South Africa faces Stage 8 load-shedding
— but this plan promises to solve power cuts in two years
Meridian Economics has published a detailed game plan to solve load-shedding by 2024 and ensure a stable electricity supply in South Africa by 2025.
The risk-adjusted resource plan is contained in part B of the firm’s “Resolving the Power Crisis” study report.
In their preamble to the plan, the researchers warned that the absence of further urgent and drastic interventions would mean load-shedding would likely increase substantially in the coming years.
“As the reliability of the existing fleet of generators continues to decline and delays with procuring and connecting new capacity to the grid continue to mount, South Africa now faces the very real prospect of a return to stage 6 or even stage 8 load-shedding in the foreseeable future,” they stated.
“If the average annual coal plant energy availability factor (EAF) reduces from the current levels of approximately 56% to below 50% our modelling shows a widening generation capacity shortfall of between 5,000 MW and 7,000 MW, in the absence of drastic interventions.”
The researchers have estimated that the amount of load-shedding will increase by between four and ten times between 2023 and 2026 compared to 2021, which was the worst year of load-shedding yet.
The good news is that they believe their plan to contain, reduce, and eventually resolve load-shedding by 2024 was “eminently achievable”.
The bad news — under current policy and procurement measures, the probability of solving load-shedding is “unacceptably low”.
What needs to happen
The researchers said that the problem of load-shedding was so large and complex that no single player could solve it.
“The focus of the government’s intervention should be on mobilising thousands of economic actors throughout the economy to take the necessary steps to bring new capacity online urgently,” they explained.
“This must be achieved by opening doors, removing policy obstacles and red tape, and creating powerful incentives for delivering the right outcomes.”
They called for a diversified solution with contingency measures to avoid any single points of failure.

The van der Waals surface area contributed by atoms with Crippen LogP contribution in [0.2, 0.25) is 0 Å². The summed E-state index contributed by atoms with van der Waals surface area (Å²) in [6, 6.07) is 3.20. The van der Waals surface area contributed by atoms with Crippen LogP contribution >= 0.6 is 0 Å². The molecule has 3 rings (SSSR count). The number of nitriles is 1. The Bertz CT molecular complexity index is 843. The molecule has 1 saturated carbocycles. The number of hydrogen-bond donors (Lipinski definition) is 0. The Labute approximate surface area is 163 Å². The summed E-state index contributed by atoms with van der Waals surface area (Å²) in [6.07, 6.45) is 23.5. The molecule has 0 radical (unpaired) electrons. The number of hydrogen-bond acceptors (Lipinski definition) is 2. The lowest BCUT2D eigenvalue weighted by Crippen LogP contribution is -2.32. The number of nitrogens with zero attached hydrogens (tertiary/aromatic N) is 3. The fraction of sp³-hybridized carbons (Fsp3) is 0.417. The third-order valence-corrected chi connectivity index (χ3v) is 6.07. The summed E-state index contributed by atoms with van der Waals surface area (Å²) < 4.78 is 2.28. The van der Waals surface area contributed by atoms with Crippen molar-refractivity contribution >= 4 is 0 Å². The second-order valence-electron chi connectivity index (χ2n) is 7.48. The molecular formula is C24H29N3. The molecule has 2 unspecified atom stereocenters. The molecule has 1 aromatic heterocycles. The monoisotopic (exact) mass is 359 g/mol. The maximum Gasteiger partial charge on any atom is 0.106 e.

Key to solving load-shedding will be to use what generation is already available instead of focusing solely on building new utility-scale projects that take time and incur a high cost.
“This means, for instance, exploiting opportunities with the existing Independent Power Producer (IPP) Office procurement rounds, existing IPP projects, the 100 MW and 1 MW market segments, Eskom and municipal procurements,” the researchers said.
The researchers constructed a suite of power resources that could practically eliminate load-shedding by 2024, as shown in the infographic below.
For the game plan to succeed, the researchers explained several changes that needed to happen:
- A substantial increase in the likelihood that projects from existing IPP Office procurement rounds can close and then minimise further PPA signature delays.
- Maximised benefits that can be obtained from Renewable Energy Independent Power Producers Procurement Programme Bid Window 6 by more than doubling its size, removing project size limits, and strengthening incentives for earlier connection.
- Drastically increased incentives to expedite the ramp-up in renewables built in the <1 MW and 100 MW market categories to the maximum rates that can be achieved.
- The utilisation of the potentially large opportunity to obtain additional energy from the multitude of existing and new projects (big and small) that are distributed throughout the grid.
- Urgent installation of additional thermal peaking capacity and expanded diesel storage at existing speakers.
- Procurement of a large amount of Demand Response (DR) capacity from DR aggregators and a large amount of additional battery storage.
In creating their combination of resources, the researchers developed a base case with several assumptions for generation up to 2026.
Firstly, it assumes that only 50% of Bid Window 5’s solar PV and 70% of the wind projects will be completed as scheduled due to local content issues and recent technology cost increases.
They have also excluded any gas-based risk mitigation power projects, such as those operated by Karpowerhsip, due to complexity, excessive pricing, and ongoing litigation.
The remaining risk mitigation projects include only solar PV, wind, battery storage and peaking plants.
“We also assume that not all non-gas projects will close and that only 375 MW of firm capacity will be available to the grid,” they added.
“Under the current structure of the programme, these plants must be dispatchable to Eskom between the hours of 05:00 to 21:30.”
“In the Base Case, the RMIPPPP is represented as a dispatchable generator and not as distinct solar PV, wind, battery storage and peaking capacity.”
The researchers also included Eskom’s plans to add an extensive distributed battery energy storage system and the decommissioning of various coal power plants into the calculation.
The biggest chunk of power is expected to come from distributed solar power located at homes, offices, businesses, and power-demanding industries across the country.
Overall, the researchers’ plan shows 27,262MW of capacity added from the following sources:
- 10,000MW of distributed PV power
- 5,718MW of dedicated large-scale wind power
- 5,321MW of dedicated large-scale solar PV power
- 1,000MW of distributed wind power
- 1,500MW of demand response capacity
- 1,000MW of 1-hour battery storage
- 1,000MW of 4-hour battery storage
- 108MW of coal power
- 100MW of concentrated solar power (CSP)
The researchers provided a full breakdown of exactly where the capacity for their plan will come from up to 2026, which they outlined in the table below.